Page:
There's an old school of game module design which incorporates flowcharts.
Each scene or critical decision point in a story is a flowchart junction box, with arrows leading to one or more other junction boxes until a terminus point is reached ("Choose Your Own Adventure" books can be plotted in much the same way).
While roleplaying games allow far more diversity of choices for their participants, this remains a valid method to construct games in the traditional way.
You fight the dragon. Generally, there are three possible outcomes:
1. You beat the dragon. Go straight through to the next encounter/scene.
2. You are beaten by the dragon. Maybe your story ends here, or maybe you are at the mercy of the dragon and must face an alternate conflict before you can continue the story.
3. You run away. You must find an alternative path around the dragon, this might require going back to pick up items/clues that you didn't possess the first time.
That in essence is the conflict, and that's how it can be resolved.
This can be broken down into discrete tasks...
You attempt to hit the dragon.
1. You hit it and deal damage to it. If you have done enough damage to it, the dragon is vanquished.
2. You hit the dragon but deal no damage. Depending on the system (and the GM, this might make the dragon mad and thus present new mechanical or story opportunities).
3. You miss the dragon completely. The dragon now has a turn, unless you're really quick and you might get a second strike.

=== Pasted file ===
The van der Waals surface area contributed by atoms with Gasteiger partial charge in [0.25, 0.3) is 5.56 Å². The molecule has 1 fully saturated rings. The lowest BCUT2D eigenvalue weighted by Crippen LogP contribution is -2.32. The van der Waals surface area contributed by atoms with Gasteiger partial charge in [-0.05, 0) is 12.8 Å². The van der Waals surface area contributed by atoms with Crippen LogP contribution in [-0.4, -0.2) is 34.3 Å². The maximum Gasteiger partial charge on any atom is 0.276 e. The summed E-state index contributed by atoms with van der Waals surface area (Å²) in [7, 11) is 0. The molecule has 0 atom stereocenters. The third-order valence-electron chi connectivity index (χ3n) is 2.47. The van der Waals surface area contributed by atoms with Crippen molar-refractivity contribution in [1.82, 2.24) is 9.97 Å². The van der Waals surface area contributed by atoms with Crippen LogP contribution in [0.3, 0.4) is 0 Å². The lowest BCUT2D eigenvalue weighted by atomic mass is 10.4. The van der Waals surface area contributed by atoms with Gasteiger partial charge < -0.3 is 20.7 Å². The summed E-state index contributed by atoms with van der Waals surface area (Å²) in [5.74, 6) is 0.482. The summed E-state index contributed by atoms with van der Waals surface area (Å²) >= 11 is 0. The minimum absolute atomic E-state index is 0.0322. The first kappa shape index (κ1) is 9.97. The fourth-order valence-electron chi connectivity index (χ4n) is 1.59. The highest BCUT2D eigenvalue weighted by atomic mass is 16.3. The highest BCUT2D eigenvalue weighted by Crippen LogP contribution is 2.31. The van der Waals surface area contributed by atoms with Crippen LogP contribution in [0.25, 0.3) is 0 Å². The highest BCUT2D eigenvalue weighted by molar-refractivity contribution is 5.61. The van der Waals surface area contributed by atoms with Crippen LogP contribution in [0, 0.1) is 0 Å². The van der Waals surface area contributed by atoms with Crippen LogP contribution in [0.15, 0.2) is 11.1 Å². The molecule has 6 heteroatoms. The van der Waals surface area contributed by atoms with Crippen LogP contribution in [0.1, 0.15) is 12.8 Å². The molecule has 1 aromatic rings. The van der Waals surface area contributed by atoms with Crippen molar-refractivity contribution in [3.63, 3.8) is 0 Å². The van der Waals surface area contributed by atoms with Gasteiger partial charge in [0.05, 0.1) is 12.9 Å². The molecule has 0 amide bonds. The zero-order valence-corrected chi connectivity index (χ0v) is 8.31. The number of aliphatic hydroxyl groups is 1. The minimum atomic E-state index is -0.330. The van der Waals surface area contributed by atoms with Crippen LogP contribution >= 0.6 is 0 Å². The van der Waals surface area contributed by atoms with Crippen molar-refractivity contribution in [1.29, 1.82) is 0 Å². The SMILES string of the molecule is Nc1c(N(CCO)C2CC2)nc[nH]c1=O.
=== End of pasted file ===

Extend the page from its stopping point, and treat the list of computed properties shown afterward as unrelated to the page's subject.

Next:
This type of simple task flow allowed roleplaying games to become prevalent on early non-graphical servers. I remember playing MUDs in the early 1990s. You could hit things, manipulate objects, pose to one another...not much has really changed in the computer roleplaying scene since then, except a gradual improvement in graphical interface.
But tabletop pen and paper gaming has so much more potential.
Each of the components capable of interacting with a vector may be introduced to a story by several means. Traditionally, the GM would write up a predetermined series of mirrors to weave the characters through a specific tale, they could set up filters to accelerate the characters toward their finale.
A second option introduces elements through procedures of the rules. Good examples of these include the way many combat procedures instantly follows up a roll to hit with a roll for damage. That's just the way the rules work. Some games have other trigger conditions, perhaps a humanity test once a certain type of action is performed, or a fatigue check when a spell is cast. These rules set the tone for the gaming system being played. They might introduce reactive mirrors to affect the ongoing storyline, filters to affect the mechanisms, or maybe both.
A third option to appear in recent games is where players take control of their character's destinies through mechanisms such as Otherkind Dice, Keys (from The Shadow of Yesterday) and various "Step On Up" rules. We even saw this in a crude form through the "nature and demeanor" rules of White Wolf's old World of Darkness storyteller system. Bonuses are gained for following your own agenda, if you are willing to take a stand for it, or play it out in character. Similarly, there are a few games starting to appear where players police one another (introducing mechanical or narrative effects to make things more dramatic/interesting for their companions). In these games, story is generated on the fly, and no-one can be sure of the path it might take until it has already made it's journey.
Unless there's any more feedback about the general structure of the theory, I think it's time to start grounding the theory back into reality by looking at specific gaming mechanisms and how they work within the context of Vector Theory.
3 weeks ago